Linköping University, Department of Medical and Health Sciences, Division of Nursing Science. Linköping University, Faculty of Health Sciences.
    Genauigkeit beim Fiebermessen. Was ist normale Körpertemperatur?2013In: CNE.fortbildung. Certified Nursing Education, Vol. 3, p. 8-11Article in journal (Refereed)
  • 15.
    Sund-Levander, Märtha
    Linköping University, Department of Medical and Health Sciences, Division of Nursing Science. Linköping University, Faculty of Health Sciences.
    Hitzfe- und Kälteempfindlichkeit. Körpertemperatur bei älteren Menschen2013In: CNE.fortbildung. Certified Nursing Education, Vol. 3, p. 12-16Article in journal (Refereed)
  • 16.
    Sund-Levander, Märtha
    Linköping University, Department of Social and Welfare Studies. Linköping University, Faculty of Health Sciences.
    Infektion hos äldre: Tidiga symtom och faktorer som ökar risken för försenad diagnos2003Conference paper (Other academic)
  • 17.
    Sund-Levander, Märtha
    Futurum/Akademin för hälsa och vård, Landstinget i Jönköpings län.
    Infektioner hos multisjuka äldre - varför missar vi dem?2012Conference paper (Other academic)
  • 18.
    Sund-Levander, Märtha
    Höglandssjukhuset, Eksjö.
    Kroppstemperatur2009In: Omvårdnadens grunder. Hälsa och ohälsa / [ed] Edberg AK & Wijk H, Lund: Studentlitteratur, 2009Chapter in book (Other academic)
  • 19.
    Sund-Levander, Märtha
    Linköping University, Department of Medical and Health Sciences, Clinical Physiology. Linköping University, Faculty of Health Sciences.
    Measurement and evaluation of body temperature: Implications for clinical practice2004Doctoral thesis, comprehensive summary (Other academic)
    Abstract [en]

    The general aim was to explore factors influencing the normal variation and measurement of body temperature. Additional aims were to study morbidity, mortality and the clinical presentation of pneumonia and predictors for survival in elderly nursing-home residents. Two hundred and thirty seven non-febrile nursing home residents (aged 66-99 years) and 87 healthy adults (aged 19-59 years) were included. In elderly individuals, the morning ear and rectal body temperature was measured at baseline and pneumonia and survival was observed at one- two and three-year. In healthy adults the rectal, ear, oral and axillary temperature were measured simultaneously on one morning and repeated measurements were performed in three subjects.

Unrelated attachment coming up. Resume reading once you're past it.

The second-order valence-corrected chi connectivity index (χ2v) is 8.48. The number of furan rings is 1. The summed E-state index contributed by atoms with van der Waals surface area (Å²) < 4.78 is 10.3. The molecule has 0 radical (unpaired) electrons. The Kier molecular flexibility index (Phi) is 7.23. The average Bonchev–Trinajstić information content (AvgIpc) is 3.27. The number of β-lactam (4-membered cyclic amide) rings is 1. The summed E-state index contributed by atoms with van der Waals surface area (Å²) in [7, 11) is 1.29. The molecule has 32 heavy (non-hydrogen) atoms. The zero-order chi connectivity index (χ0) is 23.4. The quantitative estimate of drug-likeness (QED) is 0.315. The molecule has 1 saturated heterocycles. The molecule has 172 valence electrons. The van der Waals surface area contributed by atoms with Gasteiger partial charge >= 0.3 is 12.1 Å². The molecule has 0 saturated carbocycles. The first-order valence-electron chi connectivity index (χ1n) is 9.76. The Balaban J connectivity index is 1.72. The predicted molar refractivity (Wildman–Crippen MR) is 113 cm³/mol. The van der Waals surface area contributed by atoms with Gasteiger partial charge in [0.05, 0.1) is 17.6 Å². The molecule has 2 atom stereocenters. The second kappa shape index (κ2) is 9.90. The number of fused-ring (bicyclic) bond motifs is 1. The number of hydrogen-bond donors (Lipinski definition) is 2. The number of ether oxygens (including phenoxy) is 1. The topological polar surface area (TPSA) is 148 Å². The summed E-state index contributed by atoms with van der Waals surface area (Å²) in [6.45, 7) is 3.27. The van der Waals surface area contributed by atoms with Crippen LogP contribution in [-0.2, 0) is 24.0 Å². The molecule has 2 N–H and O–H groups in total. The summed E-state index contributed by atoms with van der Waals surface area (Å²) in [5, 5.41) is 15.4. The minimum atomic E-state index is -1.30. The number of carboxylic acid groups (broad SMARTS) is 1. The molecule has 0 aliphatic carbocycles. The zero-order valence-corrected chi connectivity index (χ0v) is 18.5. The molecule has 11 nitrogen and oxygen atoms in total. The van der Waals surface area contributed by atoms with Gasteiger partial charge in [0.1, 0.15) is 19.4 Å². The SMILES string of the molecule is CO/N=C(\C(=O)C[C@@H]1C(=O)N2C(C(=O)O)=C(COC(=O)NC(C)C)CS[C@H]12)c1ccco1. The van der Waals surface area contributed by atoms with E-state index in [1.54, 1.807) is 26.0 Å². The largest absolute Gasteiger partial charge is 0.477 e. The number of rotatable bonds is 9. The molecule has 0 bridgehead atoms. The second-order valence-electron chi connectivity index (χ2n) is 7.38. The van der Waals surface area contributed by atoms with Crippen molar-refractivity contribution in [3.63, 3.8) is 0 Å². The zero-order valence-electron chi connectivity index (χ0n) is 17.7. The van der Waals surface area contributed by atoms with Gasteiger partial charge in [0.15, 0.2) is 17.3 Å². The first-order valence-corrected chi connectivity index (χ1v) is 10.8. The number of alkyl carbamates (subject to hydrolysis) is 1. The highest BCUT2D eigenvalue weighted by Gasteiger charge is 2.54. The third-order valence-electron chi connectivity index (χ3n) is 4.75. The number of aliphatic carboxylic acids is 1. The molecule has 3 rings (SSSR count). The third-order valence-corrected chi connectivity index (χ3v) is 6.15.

Overall, the range of normal body temperature was wider then traditionally stated. In elderly nursinghome residents, functional and cognitive impairment and BMI < 20 were related to a lower body temperature and medication with analgesics to a higher. Compared to adults < 60 years elderly persons had a higher average ear and a lower rectal temperature. Men and postmenopausal women < 60 years had lower body temperature than premenopausal women. The repeated measurements showed a wide individual variability irrespective of the site of measurement, and that replicated measurements do not improve accuracy. When comparing the rectal temperature with oral, ear and axillary readings the average difference was > 0.5°C with a wide individual variation.